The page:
Afghan president Ghani thanks US military for work, sacrifice

Secretary of Defense Ash Carter walks up the steps to the Pentagon with Afghan President Ashraf Ghani, March 23, 2015.


By JON HARPER | STARS AND STRIPES Published: March 23, 2015

WASHINGTON – Afghan President Ashraf Ghani visited the Pentagon on Monday to thank U.S. troops and veterans who served and sacrificed in Afghanistan.

About 850,000 servicemembers deployed to Afghanistan between 2001 and 2014. More than 20,000 were wounded and 2,215 died fighting America’s longest war.

“It’s a rare pleasure to be with you today … to say thank you on behalf of a grateful nation to people in this building and the larger U.S. community who have sacrificed continuously since September 11th to bring us freedom and hope,” Ghani told hundreds of servicemembers, veterans, military families and officials gathered in the courtyard of the Pentagon, where almost 200 people died after terrorists crashed a plane into the building in 2001. “Each one of you has left a legacy.”

In the audience was retired Army Col. Susan Myers, the widow of Army Maj. Gen. Harold Greene. Greene was killed last year in an insider attack at the Marshal Fahim National Defense University in Afghanistan, making him the first general officer killed overseas since the Vietnam War.

Also in attendance was Army Capt. Jeremy Haynes, who was severely wounded in the same attack that took Greene’s life. After multiple operations and a recovery period at Walter Reed, Haynes defied expectations and was able to walk again.

After pointing out the physical toll that the war has taken on the U.S. military, Ghani referenced the psychological wounds that many troops have suffered.

“I also understand that Afghanistan has marked you,” he said. “When you wake up at night, sometimes you’re not sure whether you’re back there or here.”

In addition to the price paid in blood, the American war effort cost nearly $700 billion, and more than $100 billion has been allocated for reconstruction projects.

Ghani highlighted the development efforts that U.S. troops and other Americans made, and thanked American taxpayers for contributing their “hard-earned dollars” to his country.

“You were not there just to fight,” he said. “You built schools, you built dams, you built roads … The physical infrastructure is great and it’s changed lives.”

He ended his remarks by saying he hopes Afghanistan War veterans will someday return to his country in a much different role.

“We hope to welcome you in Afghanistan as tourists, as civilians revisiting with your loved ones the peaks, the deserts, the valleys, the hopes of people that your loved ones touched so dearly,” he said. “Come back to us in some years and in that moment, our friends, millions of us will be able to say thank you to each one of you personally, shake your hands and invite you to our homes.”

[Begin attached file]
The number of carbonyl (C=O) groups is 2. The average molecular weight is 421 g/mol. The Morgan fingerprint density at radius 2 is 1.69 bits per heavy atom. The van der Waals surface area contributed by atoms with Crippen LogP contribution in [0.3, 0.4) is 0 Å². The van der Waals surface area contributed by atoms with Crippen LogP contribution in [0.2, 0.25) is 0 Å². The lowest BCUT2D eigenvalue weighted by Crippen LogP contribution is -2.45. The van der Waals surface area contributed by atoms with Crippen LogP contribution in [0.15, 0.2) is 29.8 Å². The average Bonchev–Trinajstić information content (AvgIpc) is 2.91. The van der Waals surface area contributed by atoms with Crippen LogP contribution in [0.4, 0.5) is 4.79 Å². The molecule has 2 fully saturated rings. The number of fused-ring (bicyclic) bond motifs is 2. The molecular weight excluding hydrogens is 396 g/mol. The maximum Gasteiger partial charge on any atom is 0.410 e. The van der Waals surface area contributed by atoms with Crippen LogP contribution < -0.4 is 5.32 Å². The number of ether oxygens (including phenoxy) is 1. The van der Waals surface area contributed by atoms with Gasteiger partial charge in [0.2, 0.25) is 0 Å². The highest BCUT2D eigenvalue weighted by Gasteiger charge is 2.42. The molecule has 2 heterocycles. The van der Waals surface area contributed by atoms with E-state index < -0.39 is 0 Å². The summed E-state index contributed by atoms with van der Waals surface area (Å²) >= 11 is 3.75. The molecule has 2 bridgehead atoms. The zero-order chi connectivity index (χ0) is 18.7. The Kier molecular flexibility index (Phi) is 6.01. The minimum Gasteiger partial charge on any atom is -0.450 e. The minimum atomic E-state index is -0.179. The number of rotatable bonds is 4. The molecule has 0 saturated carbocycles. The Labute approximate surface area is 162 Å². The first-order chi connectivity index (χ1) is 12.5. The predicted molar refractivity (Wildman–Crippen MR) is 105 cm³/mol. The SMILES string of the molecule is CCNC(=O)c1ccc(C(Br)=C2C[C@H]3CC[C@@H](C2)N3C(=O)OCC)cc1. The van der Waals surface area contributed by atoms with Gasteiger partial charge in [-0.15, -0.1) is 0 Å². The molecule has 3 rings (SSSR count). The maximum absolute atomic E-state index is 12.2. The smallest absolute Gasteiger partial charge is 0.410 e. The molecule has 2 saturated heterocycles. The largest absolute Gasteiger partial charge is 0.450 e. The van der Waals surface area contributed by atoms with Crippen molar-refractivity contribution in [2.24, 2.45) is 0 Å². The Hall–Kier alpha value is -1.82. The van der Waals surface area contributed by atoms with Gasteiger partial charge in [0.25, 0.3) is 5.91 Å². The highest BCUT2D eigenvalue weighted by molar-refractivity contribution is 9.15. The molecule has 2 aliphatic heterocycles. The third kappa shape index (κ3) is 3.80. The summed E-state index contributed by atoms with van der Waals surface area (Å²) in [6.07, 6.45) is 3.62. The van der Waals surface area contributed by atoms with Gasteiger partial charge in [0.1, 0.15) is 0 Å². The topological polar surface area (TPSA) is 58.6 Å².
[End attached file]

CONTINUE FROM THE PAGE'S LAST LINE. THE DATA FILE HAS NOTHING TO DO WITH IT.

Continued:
Servicemembers who attended the event expressed appreciation that Ghani came by the Pentagon to thank them.

“It was especially moving to have him thank personally some soldiers and others that sat in the front with their families,” Army Col. Arthur Kaff, who served in Afghanistan in 2011 at the height of the troop “surge,” told Stars and Stripes.

The speech was an emotional event for Navy Hospital Corpsman First Class Crystal Purnell, who served in Afghanistan in 2003 and 2004.

“It made me remember the guys that I lost and the guys that I was able to bring back home,” he said. “Getting a thank you from the president of Afghanistan, actually it touched me. I had some tears up there in front. So I’m proud to be here and hear him say that… And it makes me feel like what I did and what my guys went through was somewhat worth it.”

On Tuesday, Ghani is scheduled to visit Arlington National Cemetery to pay his respects to the veterans buried there.

Expressing gratitude to the U.S. military community isn’t the only reason Ghani is visiting Washington. He’s also here to meet with high-level officials to discuss the future of the U.S. military presence in Afghanistan.

The U.S. combat mission officially ended last year, but 10,000 troops remain in Afghanistan, where they are training, advising and assisting the Afghan National Security Forces, and conducting counterterrorism missions.

Last year, President Barack Obama laid out a timetable for withdrawal calling for the U.S. troop presence to drop to about 5,500 by the end of this year, and then shrink to an embassy presence by the end of 2016.

Following his meeting with Ghani at the White House on Tuesday, Obama is expected to announce that he will slow the pace of U.S. troop withdrawals and base closures in Afghanistan, as Ghani has requested.

Obama’s willingness to change the drawdown plan is due in large part to Ghani’s emergence as the leader of Afghanistan last fall, according to U.S. officials.

Ghani’s predecessor, Hamid Karzai, often criticized American actions and was wary of the foreign troop presence in his country, placing significant limits on coalition military activities. In contrast, Ghani has embraced military ties with the United States. Shortly after taking office in September he ended Karzai’s ban on night raids and signed a bilateral security agreement with the U.S. He also appointed his political rival, Abdullah Abdullah, to a high level position in his government as a symbol of national unity.

Pentagon officials have said that Ghani’s commitment to thanking American troops for their sacrifices are symbolic of the new relationship.

Twitter: @JHarperStripes

Afghan President Ashraf Ghani speaks at the Pentagon, March 23, 2015.

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